Happily, my new comment moderation policy has made it impossible for MU! and the other merry pranksters to continue their lunkhead flame war. Of course, their comments still show up in my Typepad account. For the most part, each of them just accuses all the others of impersonating him (if you can follow that). It's pretty weird.
Strangest of all was a comment from MU! explaining that he brought about all this chaos for my own good. You see, it was "a lesson" that I needed to learn. He claims he was concerned that "libelous" comments from Forests would lead to lawsuits that would cousume "any miniscule [sic] income" I make, so he decided to demonstrate my "ultimate liabilities."
This is certainly very nice of him - except that, unlike MU!, I've actually looked into the law in this area, and I know that a blog author is not liable for statements made by others that appear on a comments thread.
It all comes down to Section 230 of the Communications Decency Act. As described by a legal website, Section 230
provides a strong protection against liability for Internet "intermediaries" who provide or republish speech by others...
The vast weight of authority has held that Section 230 precludes liability for an intermediary's distribution of defamation.
The same site goes into more detail about Section 230 (emphasis added):
Section 230 says that "No provider or user of an interactive computer service shall be treated as the publisher or speaker of any information provided by another information content provider."...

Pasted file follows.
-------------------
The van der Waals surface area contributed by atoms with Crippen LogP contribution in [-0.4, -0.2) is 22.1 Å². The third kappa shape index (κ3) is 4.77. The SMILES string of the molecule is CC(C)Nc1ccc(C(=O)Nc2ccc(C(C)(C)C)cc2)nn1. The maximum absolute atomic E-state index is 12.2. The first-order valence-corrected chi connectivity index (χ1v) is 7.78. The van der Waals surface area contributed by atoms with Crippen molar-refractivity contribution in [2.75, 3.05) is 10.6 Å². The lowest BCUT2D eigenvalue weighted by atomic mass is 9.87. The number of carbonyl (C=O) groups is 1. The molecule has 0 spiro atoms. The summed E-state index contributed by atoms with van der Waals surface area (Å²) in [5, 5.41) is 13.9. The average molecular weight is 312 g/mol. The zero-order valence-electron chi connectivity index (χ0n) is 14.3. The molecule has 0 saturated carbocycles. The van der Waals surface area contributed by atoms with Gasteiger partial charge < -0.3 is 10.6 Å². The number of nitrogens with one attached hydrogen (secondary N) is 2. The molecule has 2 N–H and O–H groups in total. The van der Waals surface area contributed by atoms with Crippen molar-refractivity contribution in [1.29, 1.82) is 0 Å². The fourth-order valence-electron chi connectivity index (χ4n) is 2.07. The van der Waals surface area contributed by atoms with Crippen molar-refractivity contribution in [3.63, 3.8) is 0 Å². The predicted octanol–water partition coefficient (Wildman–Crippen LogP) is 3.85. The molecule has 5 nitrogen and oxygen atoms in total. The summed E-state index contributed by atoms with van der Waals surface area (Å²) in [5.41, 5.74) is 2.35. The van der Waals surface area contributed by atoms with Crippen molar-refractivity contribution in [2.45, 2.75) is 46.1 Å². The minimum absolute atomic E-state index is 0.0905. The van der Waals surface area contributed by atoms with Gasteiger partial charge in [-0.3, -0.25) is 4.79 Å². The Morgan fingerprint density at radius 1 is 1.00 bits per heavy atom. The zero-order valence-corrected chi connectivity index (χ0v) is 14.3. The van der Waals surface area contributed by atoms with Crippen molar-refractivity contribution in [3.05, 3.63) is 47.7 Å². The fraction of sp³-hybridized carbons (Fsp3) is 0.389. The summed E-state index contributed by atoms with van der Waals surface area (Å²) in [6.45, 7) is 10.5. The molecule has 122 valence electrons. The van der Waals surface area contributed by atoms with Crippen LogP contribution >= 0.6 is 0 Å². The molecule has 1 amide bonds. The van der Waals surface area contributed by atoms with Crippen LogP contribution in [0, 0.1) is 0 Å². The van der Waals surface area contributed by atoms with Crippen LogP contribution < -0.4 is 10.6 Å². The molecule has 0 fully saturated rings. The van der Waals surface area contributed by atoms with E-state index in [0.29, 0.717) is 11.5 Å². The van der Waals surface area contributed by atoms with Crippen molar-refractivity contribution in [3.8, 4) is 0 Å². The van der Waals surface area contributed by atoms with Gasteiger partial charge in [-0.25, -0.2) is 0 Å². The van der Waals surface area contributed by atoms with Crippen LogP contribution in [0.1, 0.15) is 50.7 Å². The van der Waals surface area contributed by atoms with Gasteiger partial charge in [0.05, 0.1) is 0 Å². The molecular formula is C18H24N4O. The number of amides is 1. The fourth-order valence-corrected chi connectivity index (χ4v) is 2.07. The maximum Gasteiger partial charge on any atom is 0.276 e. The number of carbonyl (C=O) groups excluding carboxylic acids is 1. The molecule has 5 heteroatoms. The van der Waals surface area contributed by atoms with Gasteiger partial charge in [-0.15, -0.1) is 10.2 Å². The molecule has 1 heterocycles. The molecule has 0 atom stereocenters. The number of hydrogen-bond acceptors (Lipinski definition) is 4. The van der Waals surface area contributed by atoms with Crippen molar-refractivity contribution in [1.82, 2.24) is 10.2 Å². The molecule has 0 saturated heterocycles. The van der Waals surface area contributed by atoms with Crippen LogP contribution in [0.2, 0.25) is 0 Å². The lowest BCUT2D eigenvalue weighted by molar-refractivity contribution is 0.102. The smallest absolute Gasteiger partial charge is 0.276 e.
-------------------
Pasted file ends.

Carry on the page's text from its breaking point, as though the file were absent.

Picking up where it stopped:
Bloggers can be both a provider and a user of interactive computer services. Bloggers are users when they create and edit blogs through a service provider, and they are providers to the extent that they allow third parties to add comments or other material to their blogs.
And here's a nice little summary from an online newspaper called The Blog Herald (again, emphasis added):
A lot of times, commenters on your site will say something that is mean spirited toward someone else and it’s possible that the person who the comment is about will write you and request its removal.
While it may be a reasonable reaction on their part, if they threaten to sue you for libel, they are way off target.
Section 230 of the Communications Decency Act makes it clear that the medium of a libelous message can not be treated as the source. As such, if the comment didn’t come from you but was merely posted on your site, you have no responsibility for it and no need to remove it.
That being said, you may still want to remove the comment because libelous comments do not make for a good community and it probably isn’t the kind of discussion you want to encourage. However, the legal risk of having it up is effectively nil, at least as long as you are in the U.S.
So as much as I appreciate MU!'s heartfelt attempt to educate me on these matters - and to educate other bloggers, apparently, since he says he has done this many times before - the truth is that I'd already educated myself, which is how I already knew that MU! is entirely wrong.
All he's actually accomplished is to make it harder for legitimate users of this blog to have a conversation.